Delighting in the Trinity: An Introduction to the Christian Faith
Whatever else we may be or do, we present God to others. We present God in our preaching of the Bible, and we present God as we live our lives. A critical question, then, has to be this: which God do we present?
Mike Reeves’ new book, The Good God, from Paternoster, is exactly what the doctor ordered for the church today. And not one of those miserable doctors that prescribes some yucky fluid in a plastic bottle. I mean one of those doctors that suggests a break in the sun and a feast of good food to help you feel better from all that ails you. The church today needs to bask in the sun and feast on the truth offered so gloriously and accessibly in this little book.
Mike introduces the reader to the God who is loving, giving, overflowing, relational. With his light and accessible manner, Mike shares a profound taster of just how good God is. Clearly Mike loves God and it shows throughout. Some books on the Trinity can come across as a technical manual of heresies to avoid. Others as an exercise in premeditated obfuscation. This little book sizzles with energy, addresses the issues with clear insight rather than excessive technicality, and stirs the reader’s heart to worship, to delight, and sometimes even to laugh in sheer joy.
Mike’s biblical references scattered throughout don’t come across as a defensive attempt to prove a point, nor as a theological citation method that distracts the reader. Rather they subconsciously stir the reader to want to get back into the Bible and see this good God afresh. As you’d expect from a Reeves book, there are also enjoyable windows into church history as key voices from folks famous, and not so, pop up to share a thought along the way.
The book is shaped, well, um, trinitarianly. An introductory chapter invites the reader into the pre-creation love relationship that is the Trinity. Then the book looks at creation, redemption and the Christian life (as in, Father, Son, Spirit, although brick walls can’t be built between the roles of each in each chapter). The book closes with a chapter that asks who among the gods is like you, O LORD? I won’t give away the end of the book by sharing Mike’s answer, but I know if you start, you’ll want to read to the end anyway!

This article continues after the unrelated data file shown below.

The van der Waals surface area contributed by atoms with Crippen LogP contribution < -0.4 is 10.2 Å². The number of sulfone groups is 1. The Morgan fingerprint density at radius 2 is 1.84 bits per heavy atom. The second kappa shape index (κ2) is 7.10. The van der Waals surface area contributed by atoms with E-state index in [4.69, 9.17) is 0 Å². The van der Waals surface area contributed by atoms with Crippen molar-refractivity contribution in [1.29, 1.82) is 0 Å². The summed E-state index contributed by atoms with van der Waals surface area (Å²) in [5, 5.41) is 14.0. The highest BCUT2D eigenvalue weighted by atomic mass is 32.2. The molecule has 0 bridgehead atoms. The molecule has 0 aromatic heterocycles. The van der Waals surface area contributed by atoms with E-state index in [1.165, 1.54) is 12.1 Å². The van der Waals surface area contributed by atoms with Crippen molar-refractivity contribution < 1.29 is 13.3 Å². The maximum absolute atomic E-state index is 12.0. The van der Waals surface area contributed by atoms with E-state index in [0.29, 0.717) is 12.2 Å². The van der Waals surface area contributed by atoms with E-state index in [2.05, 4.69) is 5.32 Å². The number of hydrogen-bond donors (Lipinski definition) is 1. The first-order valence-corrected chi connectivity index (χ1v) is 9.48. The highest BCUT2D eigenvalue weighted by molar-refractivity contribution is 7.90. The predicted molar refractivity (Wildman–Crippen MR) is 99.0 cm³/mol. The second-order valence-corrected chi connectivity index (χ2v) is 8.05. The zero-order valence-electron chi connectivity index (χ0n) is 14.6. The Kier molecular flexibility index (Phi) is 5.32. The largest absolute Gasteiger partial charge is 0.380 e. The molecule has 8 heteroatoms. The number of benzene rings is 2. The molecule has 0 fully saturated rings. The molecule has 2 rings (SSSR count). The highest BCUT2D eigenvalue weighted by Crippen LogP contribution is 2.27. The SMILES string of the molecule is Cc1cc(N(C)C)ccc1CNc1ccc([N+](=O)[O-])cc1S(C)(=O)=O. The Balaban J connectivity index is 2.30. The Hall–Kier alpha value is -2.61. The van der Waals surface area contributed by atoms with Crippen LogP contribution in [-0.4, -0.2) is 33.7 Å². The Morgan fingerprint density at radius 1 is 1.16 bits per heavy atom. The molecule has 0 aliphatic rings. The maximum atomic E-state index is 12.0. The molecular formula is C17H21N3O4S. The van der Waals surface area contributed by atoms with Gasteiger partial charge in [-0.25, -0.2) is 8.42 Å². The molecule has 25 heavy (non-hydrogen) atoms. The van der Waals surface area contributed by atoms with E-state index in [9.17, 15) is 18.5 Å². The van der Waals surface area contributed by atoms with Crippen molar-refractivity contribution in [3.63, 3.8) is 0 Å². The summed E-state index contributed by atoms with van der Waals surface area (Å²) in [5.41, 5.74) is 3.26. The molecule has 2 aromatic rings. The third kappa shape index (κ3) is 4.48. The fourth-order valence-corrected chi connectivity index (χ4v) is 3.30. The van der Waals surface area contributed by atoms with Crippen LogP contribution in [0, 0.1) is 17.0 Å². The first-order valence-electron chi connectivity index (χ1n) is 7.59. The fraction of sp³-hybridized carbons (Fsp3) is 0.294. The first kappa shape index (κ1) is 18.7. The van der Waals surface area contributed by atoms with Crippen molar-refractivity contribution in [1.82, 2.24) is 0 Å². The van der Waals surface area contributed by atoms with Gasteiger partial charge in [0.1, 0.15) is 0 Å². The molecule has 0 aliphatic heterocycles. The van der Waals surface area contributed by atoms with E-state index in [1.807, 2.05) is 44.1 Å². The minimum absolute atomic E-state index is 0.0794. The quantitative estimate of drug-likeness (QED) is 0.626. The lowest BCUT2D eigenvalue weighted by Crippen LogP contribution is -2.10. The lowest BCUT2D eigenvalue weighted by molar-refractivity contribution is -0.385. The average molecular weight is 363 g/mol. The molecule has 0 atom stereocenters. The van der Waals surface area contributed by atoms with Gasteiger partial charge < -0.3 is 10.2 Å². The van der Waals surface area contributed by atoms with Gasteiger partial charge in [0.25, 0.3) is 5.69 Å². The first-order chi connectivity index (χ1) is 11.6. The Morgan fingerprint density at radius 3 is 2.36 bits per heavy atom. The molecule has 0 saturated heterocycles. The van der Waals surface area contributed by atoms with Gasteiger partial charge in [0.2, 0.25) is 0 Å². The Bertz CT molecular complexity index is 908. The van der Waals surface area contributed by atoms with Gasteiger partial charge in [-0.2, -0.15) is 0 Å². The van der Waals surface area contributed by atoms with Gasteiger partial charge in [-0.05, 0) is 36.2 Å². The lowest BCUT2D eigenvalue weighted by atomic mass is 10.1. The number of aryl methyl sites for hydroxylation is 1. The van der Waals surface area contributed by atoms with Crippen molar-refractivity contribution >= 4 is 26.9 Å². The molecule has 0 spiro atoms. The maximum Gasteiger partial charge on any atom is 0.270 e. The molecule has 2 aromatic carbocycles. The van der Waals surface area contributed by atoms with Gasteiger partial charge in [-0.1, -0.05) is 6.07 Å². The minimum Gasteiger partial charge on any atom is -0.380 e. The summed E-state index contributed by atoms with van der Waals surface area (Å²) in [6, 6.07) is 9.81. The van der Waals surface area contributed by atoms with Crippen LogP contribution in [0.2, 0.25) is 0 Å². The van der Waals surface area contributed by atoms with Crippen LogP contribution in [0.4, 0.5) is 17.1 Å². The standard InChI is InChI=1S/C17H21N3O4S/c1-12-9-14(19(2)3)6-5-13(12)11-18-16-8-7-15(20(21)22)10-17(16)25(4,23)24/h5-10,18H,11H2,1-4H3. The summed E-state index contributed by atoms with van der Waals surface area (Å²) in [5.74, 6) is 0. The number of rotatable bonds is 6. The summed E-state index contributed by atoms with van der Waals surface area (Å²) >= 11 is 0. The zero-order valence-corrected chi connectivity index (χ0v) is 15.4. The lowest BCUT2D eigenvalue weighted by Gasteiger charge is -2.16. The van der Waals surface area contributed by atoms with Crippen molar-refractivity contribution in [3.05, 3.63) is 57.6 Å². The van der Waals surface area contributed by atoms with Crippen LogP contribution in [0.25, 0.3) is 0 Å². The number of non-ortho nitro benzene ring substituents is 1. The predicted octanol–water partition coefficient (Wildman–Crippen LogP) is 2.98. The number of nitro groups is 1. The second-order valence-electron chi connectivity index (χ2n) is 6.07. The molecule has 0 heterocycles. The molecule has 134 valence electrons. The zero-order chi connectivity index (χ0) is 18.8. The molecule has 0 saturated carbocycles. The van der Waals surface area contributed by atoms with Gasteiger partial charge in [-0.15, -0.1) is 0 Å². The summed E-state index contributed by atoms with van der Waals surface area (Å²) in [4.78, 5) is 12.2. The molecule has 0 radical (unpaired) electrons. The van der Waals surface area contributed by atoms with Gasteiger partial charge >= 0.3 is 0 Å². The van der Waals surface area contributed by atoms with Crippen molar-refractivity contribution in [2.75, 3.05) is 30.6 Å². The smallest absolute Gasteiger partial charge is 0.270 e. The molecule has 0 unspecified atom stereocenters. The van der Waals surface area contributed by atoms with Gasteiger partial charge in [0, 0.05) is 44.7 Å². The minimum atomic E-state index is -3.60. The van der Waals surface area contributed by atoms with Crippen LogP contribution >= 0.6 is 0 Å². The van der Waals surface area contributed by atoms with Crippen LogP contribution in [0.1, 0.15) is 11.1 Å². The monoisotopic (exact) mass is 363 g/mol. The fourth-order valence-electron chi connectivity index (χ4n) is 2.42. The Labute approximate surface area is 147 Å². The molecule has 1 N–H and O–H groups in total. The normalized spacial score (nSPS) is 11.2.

I will say this though, the advance of anti-theist “new atheism” gets a clear response in the final chapter. Oh, and for one final twist, just when you feel like there’s nothing left to add, he also addresses three of the big issues that Christians sometimes throw out in opposition to an emphasis on God’s loving relationality. Superb.
This book is a must read and a must share. As you read it you will think of others you wish would read it – from atheists to strident single-author-reading Christians. But most of all, I think you will be thankful that you read it. I am genuinely excited about how God will use this book in the years ahead!
You are invited to comment on Peter’s article at Cor Deo
[author] [author_image timthumb=’on’]http://christmycovenant.com/wp-content/uploads/2013/01/Peter-Mead.png[/author_image] [author_info]Dr Peter Mead is a Bible teacher and ministry trainer, based in southern England. His main ministry is as co-director and mentor of Cor Deo, a full-time mentored study and ministry training program. Peter leads the Advanced Bible Teachers Network at the European Leadership Forum. He holds degrees from Multnomah Biblical Seminary (MDiv/MA), and the Doctor of Ministry degree in homiletics from Gordon-Conwell Theological Seminary, where Dr Haddon Robinson was his mentor. For more information on Cor Deo, including the weekly theological blog, please visit www.cordeo.org.uk. Peter also authors the BiblicalPreaching.net website for preachers.[/author_info] [/author] [button link=”http://www.biblicalpreaching.net” newwindow=”yes”] Visit Biblical Preaching[/button] [button link=”http://www.cordeo.org.uk/” newwindow=”yes”] Visit Cor Deo[/button]